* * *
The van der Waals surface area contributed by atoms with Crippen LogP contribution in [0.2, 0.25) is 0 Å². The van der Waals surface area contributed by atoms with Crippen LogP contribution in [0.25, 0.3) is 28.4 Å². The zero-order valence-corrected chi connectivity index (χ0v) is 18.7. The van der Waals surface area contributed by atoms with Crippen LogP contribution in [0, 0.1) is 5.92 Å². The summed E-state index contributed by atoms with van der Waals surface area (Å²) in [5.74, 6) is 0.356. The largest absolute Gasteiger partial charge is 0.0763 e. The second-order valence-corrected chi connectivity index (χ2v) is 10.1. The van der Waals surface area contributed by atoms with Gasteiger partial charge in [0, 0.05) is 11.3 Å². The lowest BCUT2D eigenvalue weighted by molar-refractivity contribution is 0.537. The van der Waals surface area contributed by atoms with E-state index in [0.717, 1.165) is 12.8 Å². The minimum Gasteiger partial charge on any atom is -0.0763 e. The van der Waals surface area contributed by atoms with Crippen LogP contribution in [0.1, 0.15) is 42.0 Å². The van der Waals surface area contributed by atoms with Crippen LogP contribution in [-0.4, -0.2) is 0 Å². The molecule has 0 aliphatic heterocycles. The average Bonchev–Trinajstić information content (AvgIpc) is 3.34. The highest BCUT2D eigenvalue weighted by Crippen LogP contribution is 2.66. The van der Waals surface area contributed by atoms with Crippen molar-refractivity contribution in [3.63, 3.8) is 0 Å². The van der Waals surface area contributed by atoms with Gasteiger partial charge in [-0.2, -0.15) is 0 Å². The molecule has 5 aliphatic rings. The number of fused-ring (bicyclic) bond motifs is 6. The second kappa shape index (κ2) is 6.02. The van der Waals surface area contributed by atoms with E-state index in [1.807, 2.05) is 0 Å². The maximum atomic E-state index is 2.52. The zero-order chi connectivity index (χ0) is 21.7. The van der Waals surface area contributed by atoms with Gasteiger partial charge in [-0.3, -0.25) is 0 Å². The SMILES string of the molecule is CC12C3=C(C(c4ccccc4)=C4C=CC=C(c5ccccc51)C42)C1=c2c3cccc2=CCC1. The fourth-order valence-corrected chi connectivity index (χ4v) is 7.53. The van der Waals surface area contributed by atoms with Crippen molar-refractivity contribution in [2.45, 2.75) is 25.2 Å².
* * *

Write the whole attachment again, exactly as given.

The van der Waals surface area contributed by atoms with Crippen LogP contribution in [0.2, 0.25) is 0 Å². The van der Waals surface area contributed by atoms with Crippen LogP contribution in [0.25, 0.3) is 28.4 Å². The zero-order valence-corrected chi connectivity index (χ0v) is 18.7. The van der Waals surface area contributed by atoms with Crippen LogP contribution in [0, 0.1) is 5.92 Å². The summed E-state index contributed by atoms with van der Waals surface area (Å²) in [5.74, 6) is 0.356. The largest absolute Gasteiger partial charge is 0.0763 e. The second-order valence-corrected chi connectivity index (χ2v) is 10.1. The van der Waals surface area contributed by atoms with Gasteiger partial charge in [0, 0.05) is 11.3 Å². The lowest BCUT2D eigenvalue weighted by molar-refractivity contribution is 0.537. The van der Waals surface area contributed by atoms with E-state index in [0.717, 1.165) is 12.8 Å². The minimum Gasteiger partial charge on any atom is -0.0763 e. The van der Waals surface area contributed by atoms with Crippen LogP contribution in [0.1, 0.15) is 42.0 Å². The van der Waals surface area contributed by atoms with Crippen LogP contribution in [-0.4, -0.2) is 0 Å². The molecule has 0 aliphatic heterocycles. The average Bonchev–Trinajstić information content (AvgIpc) is 3.34. The highest BCUT2D eigenvalue weighted by Crippen LogP contribution is 2.66. The van der Waals surface area contributed by atoms with Crippen molar-refractivity contribution in [3.63, 3.8) is 0 Å². The van der Waals surface area contributed by atoms with Gasteiger partial charge in [-0.2, -0.15) is 0 Å². The molecule has 5 aliphatic rings. The number of fused-ring (bicyclic) bond motifs is 6. The second kappa shape index (κ2) is 6.02. The van der Waals surface area contributed by atoms with E-state index in [1.807, 2.05) is 0 Å². The maximum atomic E-state index is 2.52. The zero-order chi connectivity index (χ0) is 21.7. The van der Waals surface area contributed by atoms with Gasteiger partial charge in [-0.3, -0.25) is 0 Å². The SMILES string of the molecule is CC12C3=C(C(c4ccccc4)=C4C=CC=C(c5ccccc51)C42)C1=c2c3cccc2=CCC1. The fourth-order valence-corrected chi connectivity index (χ4v) is 7.53. The van der Waals surface area contributed by atoms with Crippen molar-refractivity contribution in [2.45, 2.75) is 25.2 Å².